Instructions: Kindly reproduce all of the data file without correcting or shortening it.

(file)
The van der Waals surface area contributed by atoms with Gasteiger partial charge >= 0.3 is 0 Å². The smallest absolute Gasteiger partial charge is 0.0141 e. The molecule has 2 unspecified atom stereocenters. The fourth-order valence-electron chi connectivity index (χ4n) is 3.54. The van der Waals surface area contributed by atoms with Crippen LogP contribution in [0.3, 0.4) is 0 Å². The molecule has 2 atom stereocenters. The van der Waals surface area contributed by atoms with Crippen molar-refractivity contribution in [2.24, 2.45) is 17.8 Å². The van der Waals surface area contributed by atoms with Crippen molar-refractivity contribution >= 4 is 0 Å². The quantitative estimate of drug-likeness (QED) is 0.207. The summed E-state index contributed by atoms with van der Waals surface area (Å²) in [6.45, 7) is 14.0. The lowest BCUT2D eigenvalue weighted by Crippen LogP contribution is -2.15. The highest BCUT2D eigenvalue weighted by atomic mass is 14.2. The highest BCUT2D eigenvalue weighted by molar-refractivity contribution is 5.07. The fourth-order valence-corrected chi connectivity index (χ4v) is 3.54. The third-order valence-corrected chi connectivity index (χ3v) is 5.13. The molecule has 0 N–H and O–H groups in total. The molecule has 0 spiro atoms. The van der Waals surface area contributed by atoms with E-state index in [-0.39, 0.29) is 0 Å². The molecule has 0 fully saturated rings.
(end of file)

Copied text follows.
The van der Waals surface area contributed by atoms with Gasteiger partial charge >= 0.3 is 0 Å². The smallest absolute Gasteiger partial charge is 0.0141 e. The molecule has 2 unspecified atom stereocenters. The fourth-order valence-electron chi connectivity index (χ4n) is 3.54. The van der Waals surface area contributed by atoms with Crippen LogP contribution in [0.3, 0.4) is 0 Å². The molecule has 2 atom stereocenters. The van der Waals surface area contributed by atoms with Crippen molar-refractivity contribution in [2.24, 2.45) is 17.8 Å². The van der Waals surface area contributed by atoms with Crippen molar-refractivity contribution >= 4 is 0 Å². The quantitative estimate of drug-likeness (QED) is 0.207. The summed E-state index contributed by atoms with van der Waals surface area (Å²) in [6.45, 7) is 14.0. The lowest BCUT2D eigenvalue weighted by Crippen LogP contribution is -2.15. The highest BCUT2D eigenvalue weighted by atomic mass is 14.2. The highest BCUT2D eigenvalue weighted by molar-refractivity contribution is 5.07. The fourth-order valence-corrected chi connectivity index (χ4v) is 3.54. The third-order valence-corrected chi connectivity index (χ3v) is 5.13. The molecule has 0 N–H and O–H groups in total. The molecule has 0 spiro atoms. The van der Waals surface area contributed by atoms with E-state index in [-0.39, 0.29) is 0 Å². The molecule has 0 fully saturated rings.